Last week, I attended the inaugural ELCA Rostered Minister’s Gathering in Atlanta, where 900 pastors and deacons assembled for a week of worship, lectures, workshops, service projects, and fellowship. There were congregational leaders, military, hospital, and prison chaplains, campus pastors and seminary professors, and interim and retired ministers, as well as regional and churchwide staff. The event was promoted as a time to be encouraged, challenged, and renewed as leaders in the church, and did not disappoint.
Each day, I had opportunities to reconnect with friends from around the country and meet new friends and colleagues as we shared the joys and struggles of ministry. Bible study leaders led us into the rich story of Jesus meeting the disciples on the road to Emmaus (Luke 24), with comparisons to this chaotic season filled with death and resurrection moments. Our own Presiding Bishop Elizabeth Eaton confronted the rumors that Christianity is dying, with a bold response, “The Church of Jesus Christ is not dying, but changing!” She continued by sharing stories of how God is using people, congregations, and ministry organizations in new and creative ways to share hope with the world. God is doing a new thing! (Isaiah 43:19).
There were many good moments of challenge, too. Presiding Bishop Eaton, in her opening remarks, reminded us, that ministry can be overwhelming and we can lose focus. “As leaders, you need to love Jesus because Jesus loves you... then, you need to love your people!”
Rev. Ronald Bonner, in his workshop Racism and the Church: No Bigotry Allowed, argued, “If you can fix the heart, you can fix the other part... Racism will end when white people stop accepting racism as normative.” As we spoke candidly about our own biases and histories, none of us could have imagined the events that would unfold in Charlottesville by the end of the week.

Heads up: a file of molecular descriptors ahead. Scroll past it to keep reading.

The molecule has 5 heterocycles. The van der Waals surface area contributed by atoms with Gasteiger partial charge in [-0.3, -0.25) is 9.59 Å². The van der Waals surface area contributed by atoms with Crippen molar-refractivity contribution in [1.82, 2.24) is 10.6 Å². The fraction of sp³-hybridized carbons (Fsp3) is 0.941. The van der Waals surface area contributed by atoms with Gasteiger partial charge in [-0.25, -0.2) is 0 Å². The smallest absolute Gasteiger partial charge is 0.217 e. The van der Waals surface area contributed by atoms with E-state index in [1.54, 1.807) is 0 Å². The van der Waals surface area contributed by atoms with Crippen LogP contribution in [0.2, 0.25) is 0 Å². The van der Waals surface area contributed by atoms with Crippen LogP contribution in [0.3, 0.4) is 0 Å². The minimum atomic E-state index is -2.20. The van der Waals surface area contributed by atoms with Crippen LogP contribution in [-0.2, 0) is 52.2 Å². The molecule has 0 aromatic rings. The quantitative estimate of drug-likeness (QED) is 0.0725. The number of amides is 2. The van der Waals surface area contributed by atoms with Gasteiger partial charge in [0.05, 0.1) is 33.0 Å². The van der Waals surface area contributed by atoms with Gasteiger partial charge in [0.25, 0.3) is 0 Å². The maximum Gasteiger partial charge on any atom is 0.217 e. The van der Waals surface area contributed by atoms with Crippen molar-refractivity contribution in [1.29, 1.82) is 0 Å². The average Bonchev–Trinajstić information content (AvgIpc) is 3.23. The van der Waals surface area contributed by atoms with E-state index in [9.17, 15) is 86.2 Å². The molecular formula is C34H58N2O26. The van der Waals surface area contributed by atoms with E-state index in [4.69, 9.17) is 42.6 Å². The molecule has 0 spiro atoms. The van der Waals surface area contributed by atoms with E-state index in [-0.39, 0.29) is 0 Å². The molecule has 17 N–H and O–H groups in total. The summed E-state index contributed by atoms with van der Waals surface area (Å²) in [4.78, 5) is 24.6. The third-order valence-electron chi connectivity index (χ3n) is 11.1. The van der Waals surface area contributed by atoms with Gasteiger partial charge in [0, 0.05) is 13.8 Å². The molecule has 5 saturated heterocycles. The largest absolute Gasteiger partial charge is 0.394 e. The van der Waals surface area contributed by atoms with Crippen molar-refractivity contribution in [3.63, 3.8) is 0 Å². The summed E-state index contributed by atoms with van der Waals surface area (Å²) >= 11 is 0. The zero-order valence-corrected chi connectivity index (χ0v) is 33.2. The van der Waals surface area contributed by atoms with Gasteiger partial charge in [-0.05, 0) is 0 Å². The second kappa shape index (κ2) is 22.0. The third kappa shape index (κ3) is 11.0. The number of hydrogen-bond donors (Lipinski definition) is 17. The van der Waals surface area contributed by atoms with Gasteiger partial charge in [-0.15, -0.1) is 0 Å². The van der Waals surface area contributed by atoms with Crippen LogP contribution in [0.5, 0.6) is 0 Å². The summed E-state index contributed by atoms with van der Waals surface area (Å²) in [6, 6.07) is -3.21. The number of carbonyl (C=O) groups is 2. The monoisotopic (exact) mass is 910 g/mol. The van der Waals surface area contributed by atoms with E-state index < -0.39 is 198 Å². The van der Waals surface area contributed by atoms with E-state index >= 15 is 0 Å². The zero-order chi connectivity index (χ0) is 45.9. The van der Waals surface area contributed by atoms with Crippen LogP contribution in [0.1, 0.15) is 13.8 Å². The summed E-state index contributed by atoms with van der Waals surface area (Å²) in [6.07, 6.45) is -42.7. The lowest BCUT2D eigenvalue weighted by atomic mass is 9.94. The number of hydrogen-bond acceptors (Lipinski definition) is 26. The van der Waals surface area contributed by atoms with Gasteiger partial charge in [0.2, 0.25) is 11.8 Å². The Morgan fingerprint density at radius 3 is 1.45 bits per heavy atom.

Rev. Dr. James Forbes, Jr., Senior Pastor of Riverside Baptist Church and professor at Union Theological Seminary (both in New York City), preached on Romans 12, saying, “the invitation to offer our lives as living sacrifices is not a graveyard death, but an invitation to die to our priorities, die to our selfish agendas, die to our fear, and say ‘My life is in your hands, Lord.’”
Just before we went on our separate directions, popular speaker and writer, Rachel Held Evans, spoke pointedly about the ways we beat ourselves up as people of faith for not being and doing enough for the sake of Christ. She said, “Our insufficiencies are the point. Death is something empires worry about, not resurrection people. We need to let [things] die! We win with surrender. We have a God who knows the way out of the grave.” Although Easter is a long way off, promises of resurrection fuel us, today.
I was also renewed by being part of the musical team for worship and other events throughout the week.
Thank you for valuing continuing education and professional development. This gathering was a tremendous boost. The introductory words proclaimed, “We are a church that believes God is calling us into the world – together. Together, we can achieve things on a scale and scope we could never do otherwise. As we continue to deepen our ecumenical partnerships, confront racism and boldly respond to the needs of the world, this gathering provides the opportunity for leaders to gather and explore what God has in store for us.”
Always being renewed,
For more about this event and to view a photo gallery, https://www.livinglutheran.org/2017/08/25087/